Normally, the only time you should lose a tooth is when you’re a child. However, there are circumstances when you’re an adult that results in this situation. For instance, a root canal kills the tooth, or gum disease causes it to become loose and fall out.

When this happens you can do one of two things. You could leave the space open. However, that pushes your teeth inward and increases the risk of infection. The other solution is to get a tooth implant.

Dental Implant Advantages

Whether it’s at Restorative Dental Care Surprise in Arizona or another location, a dental implant does more than restore your smile. It minimizes the risk of further tooth and gum decay as the spaces are closed. Furthermore, it increases your self-esteem as your fear of showing your teeth diminishes.

What To Expect

Needless to say, you don’t go into a dental office and ask for an implant without some preparation. Here’s what to expect at Restorative Dental Care Surprise when your dentist says you need a tooth implant.

It’s Surgery

The procedure to add a dental implant is surgical. This doesn’t mean you’ll spend time at a hospital. Generally, this is done at the dentist’s office or a surgery center.


You need to meet several qualifications before you receive a tooth implant. These include:

  • Adequate jawbone to secure the tooth implant.
  • Healthy oral tissue.
  • A jawbone that has reached full growth.
  • You don’t have conditions that prevent the bone from healing.
  • You don’t smoke.

It Could Take Months

A tooth implant isn’t something you receive during a normal check-up. The dentist or dental surgeon must map your jaw, install the implant, let your mouth heal, and then add the artificial tooth. This could take months to complete.

The first thing to expect is a complete dental workup. This includes comprehensive x-rays or 3D imaging of your teeth and jaw. Next on the list is a review of your medical history. Here, you detail any chronic conditions and medicines to treat them.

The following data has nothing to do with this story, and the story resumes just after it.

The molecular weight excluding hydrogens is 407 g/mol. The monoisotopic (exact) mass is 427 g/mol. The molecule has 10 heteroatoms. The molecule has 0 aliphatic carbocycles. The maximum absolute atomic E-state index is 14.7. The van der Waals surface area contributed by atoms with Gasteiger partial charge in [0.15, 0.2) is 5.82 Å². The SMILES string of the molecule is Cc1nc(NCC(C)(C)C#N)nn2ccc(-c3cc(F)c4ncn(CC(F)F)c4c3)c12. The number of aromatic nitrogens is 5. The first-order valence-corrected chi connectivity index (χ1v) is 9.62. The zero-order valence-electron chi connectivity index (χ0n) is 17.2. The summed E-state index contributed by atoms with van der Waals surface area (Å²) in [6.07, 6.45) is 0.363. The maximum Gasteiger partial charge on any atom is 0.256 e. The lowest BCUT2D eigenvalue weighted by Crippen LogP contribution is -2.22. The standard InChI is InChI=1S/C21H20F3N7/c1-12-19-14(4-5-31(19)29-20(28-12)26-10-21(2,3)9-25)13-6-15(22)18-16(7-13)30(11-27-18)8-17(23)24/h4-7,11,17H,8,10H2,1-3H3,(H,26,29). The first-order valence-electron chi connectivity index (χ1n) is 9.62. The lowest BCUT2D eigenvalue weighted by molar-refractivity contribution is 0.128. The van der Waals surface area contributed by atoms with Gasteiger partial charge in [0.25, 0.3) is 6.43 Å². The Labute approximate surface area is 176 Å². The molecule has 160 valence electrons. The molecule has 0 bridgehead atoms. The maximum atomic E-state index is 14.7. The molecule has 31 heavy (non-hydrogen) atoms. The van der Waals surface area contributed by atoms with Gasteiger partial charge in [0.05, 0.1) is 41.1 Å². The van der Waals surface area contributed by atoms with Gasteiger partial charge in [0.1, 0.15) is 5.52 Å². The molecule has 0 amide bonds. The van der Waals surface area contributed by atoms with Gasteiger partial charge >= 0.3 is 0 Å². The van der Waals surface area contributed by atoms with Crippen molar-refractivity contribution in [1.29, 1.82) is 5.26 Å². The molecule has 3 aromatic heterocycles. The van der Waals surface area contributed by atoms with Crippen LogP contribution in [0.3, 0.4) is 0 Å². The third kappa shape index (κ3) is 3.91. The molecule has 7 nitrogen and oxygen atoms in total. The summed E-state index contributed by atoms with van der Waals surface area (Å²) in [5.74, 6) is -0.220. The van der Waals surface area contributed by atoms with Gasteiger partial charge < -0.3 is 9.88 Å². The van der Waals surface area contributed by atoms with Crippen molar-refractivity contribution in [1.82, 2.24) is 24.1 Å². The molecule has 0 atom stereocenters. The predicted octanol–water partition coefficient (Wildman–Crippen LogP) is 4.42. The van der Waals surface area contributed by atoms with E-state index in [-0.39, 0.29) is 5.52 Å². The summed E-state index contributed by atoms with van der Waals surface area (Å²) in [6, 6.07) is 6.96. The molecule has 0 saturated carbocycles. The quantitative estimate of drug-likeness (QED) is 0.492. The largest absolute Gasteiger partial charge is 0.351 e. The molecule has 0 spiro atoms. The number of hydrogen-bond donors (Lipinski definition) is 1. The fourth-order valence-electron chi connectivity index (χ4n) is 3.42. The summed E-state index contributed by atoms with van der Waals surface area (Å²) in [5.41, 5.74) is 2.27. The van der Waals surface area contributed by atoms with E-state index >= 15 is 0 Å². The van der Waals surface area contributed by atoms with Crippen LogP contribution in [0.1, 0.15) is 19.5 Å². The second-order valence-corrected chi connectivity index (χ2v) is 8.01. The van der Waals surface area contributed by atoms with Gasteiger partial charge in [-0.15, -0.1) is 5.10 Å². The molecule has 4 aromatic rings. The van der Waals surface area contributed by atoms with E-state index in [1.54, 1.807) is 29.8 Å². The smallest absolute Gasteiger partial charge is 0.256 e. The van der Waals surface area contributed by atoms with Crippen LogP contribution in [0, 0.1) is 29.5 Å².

The dentists then verifies if what you suffer from could be inflamed during tooth implant surgery. If so, then precautions are discussed. For instance, an antibiotic treatment performed beforehand to stave off potential infections. Should the risks be too great, the medical professional might suggest an alternative, like dentures.

Should the operation be approved, then the following occurs over several months:

  • Removal of the damaged tooth and cleaning/disinfecting the open gum.
  • Preparation of the jawbone if a graft is required.
  • Placement of the dental implant, which is the hardware required for attachment.
  • A healing period to provide time for bone growth.
  • Placement of the implant abutment.
  • Addition of the artificial tooth.

Bone Grafting

A bone graft is expected when your jawbone is too thin or soft for the implant hardware. Your exert tremendous pressure on your jaw while chewing. A poorly developed bone structure causes the implants to come loose.

The graft is used to rebuild a portion of the jawbone where the dental implant eventually resides. It’s either comprised of natural or synthetic bone. Extensive grafts require several months to grow. Minor ones could be done at the time the implant is installed.

The Implant Abutment

The implant abutment is the second step in the surgical procedure. Once the attachment hardware is installed within the jawbone, the abutment is placed. This backing eventually connects the false tooth with the implant hardware for a solid connection.
The Procedure
  1. The dental implant procedure at Restorative Dental Care Surprise starts with its placement. The surgeon cuts open your gum to expense the bone. Next, they drill deep holes for the implant’s metal posts. These serve as the new tooth’s root.
  2. The bone is given time to heal in a process called osseointegration. This is when it unites with the metal posts for a solid base.
  3. Once osseointegration is complete the implant’s abutment is added and given time to set. This allows your gums to close around the backing.
  4. Impressions are made of your mouth and existing teeth to build the artificial one. At this step, you decide if the false tooth should be removable or fixed.
  5. When the gums and bones are successfully set, the surgeon places the artificial tooth and polishes it to match your remaining ones.


During the implant and abutment stages you can expect some discomfort post-surgery. The most common is swelling and bruising of your gums and skin. Minor bleeding is also a feature of some implant surgeries as well as pain at the insertion site. Ice and imflamation-reducing medicine like ibuprofen help minimize the discomfort.
In the end, dental implant surgery can change the shape of your mouth and your identity. Perform the necessary research ahead of time to determine if the procedure is right for your conditions.